This preliminary examination suggests that the vessel was evidently a 'vernacular craft of some significance' and of 'better than average' quality. None of the diagnostic features suggest that this was a birlinn, although it may have links with 'an Irish style of building' and the use of oak rather than pine or larch may be significant. The vessel may be seen as a fore-and-aft rigged vessel of the iubrach type, rather than a (square-rigged) birlinn. The possible equation with the loss of the 'An Dubh Ghleannach' in 1817 may be significant.

[RCAHMS plan and wreck detail reproduced; relevant Gaelic poetry by Alasdair Mackinnon quoted in translation and historical accounts considered in some detail. Possible means of preservation are considered].

NMRS, MS/1027/4.

Project (2013 - 2015)

Project SAMPHIRE was designed to bring professional marine archaeological expertise into local maritime communities. The central focus of the project was to record the unique knowledge of maritime cultural heritage sites on the seabed (and intertidal zone) that is held within local communities. This was done through a programme of face-to-face community engagement, allowing knowledge exchange in both directions. The reported sites were then investigated by the SAMPHIRE Project team with the maximum involvement of local community members at every level, including fieldwork and desk-based research. The project aimed to foster a wider understanding of and interest in local maritime heritage and to promote the stewardship of this valuable local resource.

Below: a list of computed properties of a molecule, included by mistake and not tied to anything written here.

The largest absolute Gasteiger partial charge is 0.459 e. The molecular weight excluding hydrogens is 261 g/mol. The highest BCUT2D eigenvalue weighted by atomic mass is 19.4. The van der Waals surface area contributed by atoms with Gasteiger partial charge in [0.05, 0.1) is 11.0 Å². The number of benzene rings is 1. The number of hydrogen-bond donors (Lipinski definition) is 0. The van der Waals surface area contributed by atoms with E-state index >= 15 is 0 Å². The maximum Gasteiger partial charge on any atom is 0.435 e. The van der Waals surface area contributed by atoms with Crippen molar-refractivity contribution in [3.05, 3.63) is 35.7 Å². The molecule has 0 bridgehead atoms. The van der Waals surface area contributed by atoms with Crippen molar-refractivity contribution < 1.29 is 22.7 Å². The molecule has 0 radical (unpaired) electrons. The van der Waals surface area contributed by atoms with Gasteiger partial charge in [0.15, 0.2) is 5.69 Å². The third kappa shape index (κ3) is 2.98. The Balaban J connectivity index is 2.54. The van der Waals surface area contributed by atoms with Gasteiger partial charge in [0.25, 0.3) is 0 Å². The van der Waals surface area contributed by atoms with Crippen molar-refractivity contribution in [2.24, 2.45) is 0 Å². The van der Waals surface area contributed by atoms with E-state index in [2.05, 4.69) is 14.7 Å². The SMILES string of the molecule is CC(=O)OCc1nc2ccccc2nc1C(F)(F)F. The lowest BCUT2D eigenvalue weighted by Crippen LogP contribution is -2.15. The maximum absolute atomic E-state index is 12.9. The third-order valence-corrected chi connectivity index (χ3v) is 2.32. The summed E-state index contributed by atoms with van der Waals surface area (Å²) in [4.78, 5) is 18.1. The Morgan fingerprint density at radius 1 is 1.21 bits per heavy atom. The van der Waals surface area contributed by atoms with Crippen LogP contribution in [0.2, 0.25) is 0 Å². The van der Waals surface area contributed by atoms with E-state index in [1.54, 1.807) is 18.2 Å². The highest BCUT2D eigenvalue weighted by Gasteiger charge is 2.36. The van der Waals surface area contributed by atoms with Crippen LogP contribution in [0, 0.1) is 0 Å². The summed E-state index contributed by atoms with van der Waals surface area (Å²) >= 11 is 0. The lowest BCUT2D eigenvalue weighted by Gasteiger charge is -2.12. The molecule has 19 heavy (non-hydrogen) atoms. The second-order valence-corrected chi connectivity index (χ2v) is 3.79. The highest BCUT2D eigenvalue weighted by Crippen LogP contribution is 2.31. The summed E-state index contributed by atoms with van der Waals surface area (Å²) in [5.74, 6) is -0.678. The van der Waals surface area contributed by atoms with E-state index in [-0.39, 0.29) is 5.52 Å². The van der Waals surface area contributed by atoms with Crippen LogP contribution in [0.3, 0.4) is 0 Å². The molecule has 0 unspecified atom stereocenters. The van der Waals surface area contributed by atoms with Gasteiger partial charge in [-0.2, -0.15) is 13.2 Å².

Diver Inspection (5 July 2014)

NM 48497 83887 A visual inspection was undertaken, 5 July 2014, by Wessex Archaeology of the wreck site in Galmisdale Bay. The work focused on assessing the condition of previously identified wooden boat remains, which have been sandbagged in situ since initial investigations in 2001.

Two Wessex archaeologists were assisted by volunteers to carry out the inspection. Due to the shallow conditions at the site, snorkel survey was employed for most of the inspection. A single dive and one snorkel investigation were conducted during the inspection. The in situ preservation plan put in place in 2001 appears to have been successful. Though never intended as a long term conservation measure, the sandbags have remained in place and prevented undue erosion on the

site. However, the site is undergoing some erosion and the wreck is slowing becoming re-exposed. The sandbags were judged to be in varying conditions, some remain intact while others have completely disintegrated. Though most of the wreck is still covered where portions of the wreck site are exposed, the hull timbers are experiencing degradation,

possibly at an advanced rate.

Archive: NRHE

Funder: Historic Scotland

John McCarthy and Andrew Roberts - WA Heritage

(Source: DES, Volume 18)

Diver Inspection (1 October 2015 - 1 April 2016)

NM 48497 83887 A range of tasks were undertaken, 1 October 2015 – 1 April 2016, by WA Coastal and Marine on the Galmisdale wreck. These tasks including the retrieval of previously recovered timbers believed to be from the wreck, as well as a monitoring inspection and sandbagging of the wreck. The timbers, recovered from storage on Eigg and the Highland Council in Inverness, were to be recorded and subjected to dendrochronological analysis by AOC Archaeology.

Archive: NRHE

Funder: Historic Environment Scotland

John McCarthy and Isger Vico Sommer – WA Heritage

(Source: DES, Volume 18)